Hasbro Battle Beasts Hare Razing Rabbit Hasbro, 1987
Day #674: June 6, 2013
Hare Razing Rabbit Japanese name "Rabbit Kid"
Battle Beasts Series 1
Item No.: #22 Manufacturer:Hasbro Includes:Rapid Spear, second randomly-selected figure) Action Feature:n/a Retail: approx. $3.99 Availability:ca. 1987 Other: This sample has a "Water" color rubsign
Another one of my very first Battle Beasts was Hare Razing Rabbit, a simple figure with two arm joints, a spear, and a second figure in every pack. For about four bucks you could get two cheap (but fun) figures in the 1980s. Heck, for $1 you could get a pack of four random M.U.S.C.L.E. guys. Today, astonishingly, you can still get a Hot Wheels car for a dollar but not a heck of a lot else. The reasons for this are many: increasing labor costs, higher materials prices, and a constant ascent in fan demands for figures that have more parts and more deco. I was pretty amazed that Diamond got its new Minimates Battle Beasts to Toys R Us for $7.49 per pair in early 2013.
The figure exists in a world of 1980s toy logic that sadly rarely exists today. Many figures in this line look similar to their real-world counterparts, and then there are green rabbits and purple elephants. Having a green figure with green armor seemed like an odd choice, but extra pink and yellow highlights do a pretty great job bringing him to life. He has bright yellow eyes, a little round tail, a cute bunny nose, and a pair of pointy ears. Other than whiskers and buck teeth - which may make him look too comical - the sculptors did a bang-up job making a pretty decent rabbit warrior figure. As a series 1 figure there's not too much sculpted detail, but there are robotic lines and panels on his armor, some pink wires, and mechanized shoes which match the color of his skin for some reason.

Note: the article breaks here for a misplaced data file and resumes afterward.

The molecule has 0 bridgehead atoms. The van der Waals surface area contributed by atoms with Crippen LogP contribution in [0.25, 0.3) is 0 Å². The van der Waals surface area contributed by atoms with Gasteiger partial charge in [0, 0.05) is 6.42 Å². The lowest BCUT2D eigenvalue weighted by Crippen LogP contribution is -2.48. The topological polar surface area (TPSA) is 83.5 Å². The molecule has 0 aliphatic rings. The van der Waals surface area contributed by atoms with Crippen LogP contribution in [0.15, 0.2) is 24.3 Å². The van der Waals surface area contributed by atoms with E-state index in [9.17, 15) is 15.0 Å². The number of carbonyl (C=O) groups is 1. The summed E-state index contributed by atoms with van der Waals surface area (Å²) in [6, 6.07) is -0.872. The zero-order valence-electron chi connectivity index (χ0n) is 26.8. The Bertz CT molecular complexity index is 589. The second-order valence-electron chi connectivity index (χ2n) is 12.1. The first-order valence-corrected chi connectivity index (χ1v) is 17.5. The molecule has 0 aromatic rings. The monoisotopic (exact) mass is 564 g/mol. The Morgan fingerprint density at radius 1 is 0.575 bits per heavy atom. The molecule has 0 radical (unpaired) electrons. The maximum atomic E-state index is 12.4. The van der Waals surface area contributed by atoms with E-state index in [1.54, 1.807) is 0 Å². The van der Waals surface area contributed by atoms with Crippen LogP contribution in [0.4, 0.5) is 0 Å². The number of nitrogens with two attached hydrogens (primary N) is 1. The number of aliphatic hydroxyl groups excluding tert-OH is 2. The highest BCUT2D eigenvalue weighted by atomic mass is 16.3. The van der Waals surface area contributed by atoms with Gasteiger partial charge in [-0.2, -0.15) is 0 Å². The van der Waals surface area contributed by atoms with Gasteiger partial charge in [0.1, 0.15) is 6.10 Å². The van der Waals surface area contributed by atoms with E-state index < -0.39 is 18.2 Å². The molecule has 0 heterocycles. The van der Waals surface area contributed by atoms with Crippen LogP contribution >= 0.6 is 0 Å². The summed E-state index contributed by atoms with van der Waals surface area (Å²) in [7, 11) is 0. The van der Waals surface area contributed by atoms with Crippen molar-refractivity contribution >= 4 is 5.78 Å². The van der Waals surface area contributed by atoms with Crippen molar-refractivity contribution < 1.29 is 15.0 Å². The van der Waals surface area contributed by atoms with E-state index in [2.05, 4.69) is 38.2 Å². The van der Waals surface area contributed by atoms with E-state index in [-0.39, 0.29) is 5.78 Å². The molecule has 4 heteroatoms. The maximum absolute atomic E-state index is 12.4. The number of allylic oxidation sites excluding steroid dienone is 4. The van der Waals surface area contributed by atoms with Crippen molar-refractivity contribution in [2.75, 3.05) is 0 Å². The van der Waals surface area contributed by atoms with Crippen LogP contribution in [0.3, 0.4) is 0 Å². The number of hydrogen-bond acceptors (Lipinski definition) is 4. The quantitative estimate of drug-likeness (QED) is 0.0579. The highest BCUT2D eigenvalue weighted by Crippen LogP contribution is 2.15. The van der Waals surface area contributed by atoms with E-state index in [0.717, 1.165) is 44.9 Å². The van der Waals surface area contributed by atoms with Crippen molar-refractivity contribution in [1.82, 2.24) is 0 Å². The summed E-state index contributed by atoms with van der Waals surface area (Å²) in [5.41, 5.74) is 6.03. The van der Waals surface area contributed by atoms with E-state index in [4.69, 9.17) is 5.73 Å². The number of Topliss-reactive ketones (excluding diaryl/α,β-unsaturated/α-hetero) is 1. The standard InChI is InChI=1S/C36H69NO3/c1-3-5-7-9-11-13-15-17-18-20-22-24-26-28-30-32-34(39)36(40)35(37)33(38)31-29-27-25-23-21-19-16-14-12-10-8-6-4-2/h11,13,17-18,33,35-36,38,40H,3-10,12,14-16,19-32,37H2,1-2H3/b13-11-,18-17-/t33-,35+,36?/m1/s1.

The figure has a grey double-bladed weapon with a number "22" on it, which matches the "22" on the figure's head. This is a handy way to keep track of which weapon goes to which figure. It fits right into his hand, and the hand is sort of a mitten, lacking in finger detail or sculpted bits. It's pretty primitive even for its era, figures in the second series and beyond started getting finger detail and it really looked great. Of course, if the figure just stands around on your shelf, you probably won't notice anyway.
Today, the figure sells from anywhere from $7-$13 with the weapon, which isn't exactly cheap. However, if you buy a collection or a "lot" on eBay the price per figure can sometimes drop to as little as $3 or $4 per, which is an incredible deal. While by no means impressive, the figure does carry a number of the important features for a good toy figure: he can stand on his own, he has some articulation, he's painted, and he has no problems fitting in his vehicles and playsets. As an added bonus, he was pretty cheap initially and these guys are usually in pretty good shape nearly 30 years later. The sticker on the chest tends to pop off, and I've heard of figures with missing arms, but I've never had that problem myself.
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